Age Discrimination is Alive and Well

I have a friend, a seasoned Human Resources Manager, who recently found herself unemployed. In the process of job hunting she was approached by two headhunters for potential positions. Both recruiters asked her how old she is. They said their clients were looking for a younger person who they can hope to employ for at least ten years. My friend was in such shock from hearing this question she didn’t know how to respond. What would you say if asked that question?

This question is troubling for a number of reasons. Most obvious is the illegal nature of the question. We have a Human Rights Code that states employers cannot discriminate on the basis of age. Given the elimination of mandatory retirement, that applies no matter how old the person. Recruiters should know this and it is appalling to me that a recruiter would have the nerve to ask the question not to mention they are not advising their clients about the law and the risk of discriminating based on age.

The other area of concern to me is the short sightedness of the recruiting standards. I always advise my clients to keep an open mind when beginning the recruitment process. You never know who you will find. If employers go into the process determined to find a specific skill set, or in this case age, they may miss out on excellent potential candidates who will bring valuable experience and skills that they hadn’t even considered.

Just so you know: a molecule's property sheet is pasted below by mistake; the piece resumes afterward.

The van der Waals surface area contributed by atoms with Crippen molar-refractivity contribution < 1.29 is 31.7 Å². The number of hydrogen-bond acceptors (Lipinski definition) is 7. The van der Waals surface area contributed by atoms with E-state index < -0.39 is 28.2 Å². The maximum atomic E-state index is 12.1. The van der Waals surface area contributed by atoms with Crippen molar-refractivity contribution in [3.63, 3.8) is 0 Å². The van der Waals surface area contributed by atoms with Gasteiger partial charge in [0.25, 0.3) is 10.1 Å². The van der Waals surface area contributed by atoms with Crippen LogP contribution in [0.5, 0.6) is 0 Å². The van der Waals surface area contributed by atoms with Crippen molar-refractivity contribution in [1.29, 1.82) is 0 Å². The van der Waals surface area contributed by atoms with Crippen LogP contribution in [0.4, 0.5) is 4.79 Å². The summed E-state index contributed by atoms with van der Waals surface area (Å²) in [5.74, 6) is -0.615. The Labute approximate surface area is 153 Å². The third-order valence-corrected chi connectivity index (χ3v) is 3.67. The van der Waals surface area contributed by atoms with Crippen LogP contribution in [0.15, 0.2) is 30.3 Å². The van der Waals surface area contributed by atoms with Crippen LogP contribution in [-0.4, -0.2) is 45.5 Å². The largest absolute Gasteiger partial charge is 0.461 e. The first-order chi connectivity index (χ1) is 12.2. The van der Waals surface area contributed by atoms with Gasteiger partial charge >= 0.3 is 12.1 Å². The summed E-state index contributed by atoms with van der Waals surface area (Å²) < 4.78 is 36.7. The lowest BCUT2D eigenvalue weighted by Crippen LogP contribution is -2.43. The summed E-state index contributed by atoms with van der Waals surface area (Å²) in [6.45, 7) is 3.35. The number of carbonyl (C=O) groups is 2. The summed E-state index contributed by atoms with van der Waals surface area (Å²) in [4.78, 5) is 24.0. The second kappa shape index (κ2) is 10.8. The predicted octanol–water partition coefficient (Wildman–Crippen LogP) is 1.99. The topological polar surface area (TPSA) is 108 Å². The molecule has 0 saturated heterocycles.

The other error in this approach to recruiting is thinking that you can find someone that you will employ for ten years. Times have changed and no longer do people stay with one employer for their career or for any great length of time. According to the Bureau of Labor Statistics of the U.S. Department of Labour, in 2008 the median number of years that wage and salary workers stayed with their employer was 4.1 years. So recruiting for a 10 year employee is a fantasy and again is going to be detrimental to finding a person that can bring great value to your organization.

In the case of my friend, these organizations missed out on a great HR Manager because they used criteria that is not only illegal, but very limiting. My advice...don’t make hiring decisions based on age and how long you hope they will stay. Hire the best person for the job right now. If you are a good employer and offer opportunity for personal and professional development, the person will reward you with commitment, engagement and high productivity. At the end of the day that’s the best you can hope for.

By: Elizabeth Hill,Founding Partner


Posted Sep 6/19 by Pesce & Associates